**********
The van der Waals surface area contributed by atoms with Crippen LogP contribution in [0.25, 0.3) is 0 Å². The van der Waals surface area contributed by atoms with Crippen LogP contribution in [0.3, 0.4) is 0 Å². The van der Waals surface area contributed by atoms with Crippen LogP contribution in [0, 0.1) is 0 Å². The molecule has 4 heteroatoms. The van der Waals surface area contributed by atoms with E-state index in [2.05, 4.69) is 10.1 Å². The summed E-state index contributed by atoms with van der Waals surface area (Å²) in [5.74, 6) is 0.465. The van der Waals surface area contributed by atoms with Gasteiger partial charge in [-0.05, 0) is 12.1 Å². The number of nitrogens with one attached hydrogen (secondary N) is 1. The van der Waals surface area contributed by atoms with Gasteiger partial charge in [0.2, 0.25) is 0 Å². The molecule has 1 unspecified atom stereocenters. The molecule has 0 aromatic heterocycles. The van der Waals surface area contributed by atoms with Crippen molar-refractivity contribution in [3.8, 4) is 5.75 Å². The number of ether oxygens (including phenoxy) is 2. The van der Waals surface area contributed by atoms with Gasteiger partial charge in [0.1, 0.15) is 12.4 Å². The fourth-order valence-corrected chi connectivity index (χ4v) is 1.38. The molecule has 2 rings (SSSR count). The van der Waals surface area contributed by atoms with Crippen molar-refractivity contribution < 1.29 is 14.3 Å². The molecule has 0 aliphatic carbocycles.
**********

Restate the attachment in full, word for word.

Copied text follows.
The van der Waals surface area contributed by atoms with Crippen LogP contribution in [0.25, 0.3) is 0 Å². The van der Waals surface area contributed by atoms with Crippen LogP contribution in [0.3, 0.4) is 0 Å². The van der Waals surface area contributed by atoms with Crippen LogP contribution in [0, 0.1) is 0 Å². The molecule has 4 heteroatoms. The van der Waals surface area contributed by atoms with E-state index in [2.05, 4.69) is 10.1 Å². The summed E-state index contributed by atoms with van der Waals surface area (Å²) in [5.74, 6) is 0.465. The van der Waals surface area contributed by atoms with Gasteiger partial charge in [-0.05, 0) is 12.1 Å². The number of nitrogens with one attached hydrogen (secondary N) is 1. The van der Waals surface area contributed by atoms with Gasteiger partial charge in [0.2, 0.25) is 0 Å². The molecule has 1 unspecified atom stereocenters. The molecule has 0 aromatic heterocycles. The van der Waals surface area contributed by atoms with Crippen molar-refractivity contribution in [3.8, 4) is 5.75 Å². The number of ether oxygens (including phenoxy) is 2. The van der Waals surface area contributed by atoms with Gasteiger partial charge in [0.1, 0.15) is 12.4 Å². The fourth-order valence-corrected chi connectivity index (χ4v) is 1.38. The molecule has 2 rings (SSSR count). The van der Waals surface area contributed by atoms with Crippen molar-refractivity contribution < 1.29 is 14.3 Å². The molecule has 0 aliphatic carbocycles.